.LLR Books


 (1941- ): Fearsome acting boss of Colombo

With the removal of John Gotti from the Mafia
scene, Joel Cacace was among the new breed of mob
bosses, one who inspired awesome fear and loathing
in both his foes and his own men. Back in the 1980s
Cacace was an ambitious mobster who understood
that to climb the ranks he had to follow orders to the
letter, giving no objections, nothing but strict obedi-
ence. The imprisoned boss of the Colombo family,
Carmine Persico, passed down word to Cacace that
he wanted William Aronwald, a former federal pros-
ecutor, murdered. Persico, according to later charges
by prosecutors, wanted Aronwald hit because he had
"disrespected" him. At the time of the order, Cacace
was not going to point out to Persico that his request
was contrary to Mafia rules that no prosecutor was
ever to be taken out by the mob, since it would most
certainly unleash a reign of terror against the crime
family. (Later, William Aronwald would be puzzled
by having been singled out for punishment, since he
had not personally prosecuted Persico although in
his Colombo cases he had handled prosecution
against Persico's brother Alphonse, also known as
Allie Boy. That case however ended in acquittal.)

Cacace obediently set up the machinery for taking
out Aronwald. It was to result in a tangled web of
intrigue that probably only wise guys could carry
out. Cacace himself traced William Aronwald to a
law office in Brooklyn that he shared with his 78-

year-old father, George M. Aronwald. Having
located the quarry, Cacace turned the contract over
to two brothers in the Colombo family, Vincent and
Eddie Carini. The Carinis shot Aronwald to death in
a laundry near his Brooklyn home. The trouble was
they had killed the elder Aronwald rather than their
assigned target, William.

Cacace's reaction was predictable fiery white rage.
Other crime family bosses also wanted the Carini
brothers eliminated. Wise guys who botch up hits
know they face retribution. The brothers may not
have appreciated their plight or at least the immi-
nence of the punishment. The Carini brothers were
hit, according to police, by a second pair of hit men,
Carmine Variale and Frank Santora, on orders from
Cacace. Then at the funeral of the brothers, investi-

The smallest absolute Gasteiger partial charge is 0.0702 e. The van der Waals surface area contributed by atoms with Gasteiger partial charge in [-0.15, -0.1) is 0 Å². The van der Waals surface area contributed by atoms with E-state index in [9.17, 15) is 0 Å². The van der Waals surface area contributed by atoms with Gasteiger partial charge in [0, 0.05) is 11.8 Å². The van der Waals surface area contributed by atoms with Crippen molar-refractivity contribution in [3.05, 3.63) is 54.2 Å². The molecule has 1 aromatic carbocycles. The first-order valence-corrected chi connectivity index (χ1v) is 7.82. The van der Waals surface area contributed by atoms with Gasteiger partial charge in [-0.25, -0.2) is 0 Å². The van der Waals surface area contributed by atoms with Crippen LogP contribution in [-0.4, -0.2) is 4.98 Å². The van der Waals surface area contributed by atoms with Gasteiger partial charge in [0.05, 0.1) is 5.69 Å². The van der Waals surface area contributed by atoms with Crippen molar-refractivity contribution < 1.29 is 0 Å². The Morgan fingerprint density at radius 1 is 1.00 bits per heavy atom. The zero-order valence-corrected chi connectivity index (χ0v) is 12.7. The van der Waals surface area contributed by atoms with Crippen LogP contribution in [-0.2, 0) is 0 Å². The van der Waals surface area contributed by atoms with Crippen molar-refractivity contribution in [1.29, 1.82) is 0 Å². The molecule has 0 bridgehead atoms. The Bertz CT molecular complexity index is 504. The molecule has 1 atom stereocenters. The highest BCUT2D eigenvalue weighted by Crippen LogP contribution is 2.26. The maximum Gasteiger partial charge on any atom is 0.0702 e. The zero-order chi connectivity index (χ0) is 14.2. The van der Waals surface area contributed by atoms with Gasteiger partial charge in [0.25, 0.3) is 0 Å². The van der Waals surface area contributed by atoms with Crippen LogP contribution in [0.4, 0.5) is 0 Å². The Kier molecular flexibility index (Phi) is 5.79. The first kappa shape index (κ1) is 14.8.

gators said, Cacace pointed out Variale and Santora
to two other hit men. These hit men went off in
search of a gun, it being considered most improper to
attend a sad event armed. The Carini brothers' assas-
sins were shot dead in broad daylight in front of a
Brooklyn social club.

Thus, according to the allegations, Cacace had
arranged for the killing of the hit men he had hired
and then had the second set of hit men hit. If that
were all there was to the case, Cacace would have
been entitled to a high rank of fear and loathing,
even by the new boss standards of dirty dealing, but
there were more twists in the web. After the Carini
brothers were planted, Cacace married the beautiful
28-year-old widow of Eddie Carini. Sometime later
the couple separated and the former widow Carini
married a retired police officer named Ralph C. Dois.
And later, some might say predictably, of course,
Dois ended up murdered. All this could have been
mere coincidence based on affairs of the heart; in any
event prosecutors have tended not to enter that
thicket. The wise guys on the other hand may have
seen it as all part of a Cacace mosaic. According to
the boys Joel was one cool guy. As one criminal
observer said, "With Joel dealing the cards, you
never know where the next card is coming from — the
top or the bottom or the middle of the deck."

Clearly Cacace was ready to pick up the mantle of
the "new wave Don of the 2000s." He was in the
eyes of many wise guys a brutal leader who deserved
being followed — if a guy can find a way to survive.
But in 2003 Cacace was arrested for the usual racket-
eering charges of extortion, gambling, and murder.
The authorities had put together what they felt was a
strong case for conviction for the wrong-man murder
of George Aronwald. Cacace pleaded guilty to the
charges on August 14, 2004. One observer noted
that even behind bars, however, "He's the kind of
guy the mobsters will still fear and hate and still fol-
low his orders to the letter."